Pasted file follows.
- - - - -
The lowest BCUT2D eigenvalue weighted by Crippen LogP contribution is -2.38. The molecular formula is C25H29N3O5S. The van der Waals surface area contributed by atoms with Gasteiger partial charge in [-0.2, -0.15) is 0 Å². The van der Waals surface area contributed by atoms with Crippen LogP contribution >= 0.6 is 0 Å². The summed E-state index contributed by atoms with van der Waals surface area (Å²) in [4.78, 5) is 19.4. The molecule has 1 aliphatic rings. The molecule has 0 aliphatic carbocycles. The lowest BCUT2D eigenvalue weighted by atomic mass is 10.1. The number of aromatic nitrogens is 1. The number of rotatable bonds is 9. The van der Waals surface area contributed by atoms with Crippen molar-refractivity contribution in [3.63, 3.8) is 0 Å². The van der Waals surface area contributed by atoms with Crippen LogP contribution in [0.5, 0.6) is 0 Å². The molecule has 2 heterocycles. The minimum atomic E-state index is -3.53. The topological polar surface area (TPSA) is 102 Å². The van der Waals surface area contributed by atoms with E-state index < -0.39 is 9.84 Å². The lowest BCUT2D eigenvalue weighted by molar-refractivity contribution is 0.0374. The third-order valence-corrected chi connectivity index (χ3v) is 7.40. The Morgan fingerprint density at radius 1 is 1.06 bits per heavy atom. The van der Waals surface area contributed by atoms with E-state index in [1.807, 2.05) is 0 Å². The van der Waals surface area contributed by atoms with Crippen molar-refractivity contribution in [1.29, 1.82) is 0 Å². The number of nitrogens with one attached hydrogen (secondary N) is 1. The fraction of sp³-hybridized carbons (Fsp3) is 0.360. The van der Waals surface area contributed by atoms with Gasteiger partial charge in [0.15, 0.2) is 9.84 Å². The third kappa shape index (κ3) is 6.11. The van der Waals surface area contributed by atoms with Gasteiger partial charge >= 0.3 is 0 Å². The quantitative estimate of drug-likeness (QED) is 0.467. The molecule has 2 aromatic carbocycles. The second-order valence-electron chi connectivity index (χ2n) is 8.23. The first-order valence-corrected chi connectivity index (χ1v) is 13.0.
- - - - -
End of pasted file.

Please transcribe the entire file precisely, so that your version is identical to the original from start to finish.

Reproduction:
The lowest BCUT2D eigenvalue weighted by Crippen LogP contribution is -2.38. The molecular formula is C25H29N3O5S. The van der Waals surface area contributed by atoms with Gasteiger partial charge in [-0.2, -0.15) is 0 Å². The van der Waals surface area contributed by atoms with Crippen LogP contribution >= 0.6 is 0 Å². The summed E-state index contributed by atoms with van der Waals surface area (Å²) in [4.78, 5) is 19.4. The molecule has 1 aliphatic rings. The molecule has 0 aliphatic carbocycles. The lowest BCUT2D eigenvalue weighted by atomic mass is 10.1. The number of aromatic nitrogens is 1. The number of rotatable bonds is 9. The van der Waals surface area contributed by atoms with Crippen molar-refractivity contribution in [3.63, 3.8) is 0 Å². The van der Waals surface area contributed by atoms with Crippen LogP contribution in [0.5, 0.6) is 0 Å². The molecule has 2 heterocycles. The minimum atomic E-state index is -3.53. The topological polar surface area (TPSA) is 102 Å². The van der Waals surface area contributed by atoms with E-state index < -0.39 is 9.84 Å². The lowest BCUT2D eigenvalue weighted by molar-refractivity contribution is 0.0374. The third-order valence-corrected chi connectivity index (χ3v) is 7.40. The Morgan fingerprint density at radius 1 is 1.06 bits per heavy atom. The van der Waals surface area contributed by atoms with E-state index in [1.807, 2.05) is 0 Å². The van der Waals surface area contributed by atoms with Crippen molar-refractivity contribution in [1.29, 1.82) is 0 Å². The number of nitrogens with one attached hydrogen (secondary N) is 1. The fraction of sp³-hybridized carbons (Fsp3) is 0.360. The van der Waals surface area contributed by atoms with Gasteiger partial charge in [0.15, 0.2) is 9.84 Å². The third kappa shape index (κ3) is 6.11. The van der Waals surface area contributed by atoms with Gasteiger partial charge >= 0.3 is 0 Å². The quantitative estimate of drug-likeness (QED) is 0.467. The molecule has 2 aromatic carbocycles. The second-order valence-electron chi connectivity index (χ2n) is 8.23. The first-order valence-corrected chi connectivity index (χ1v) is 13.0.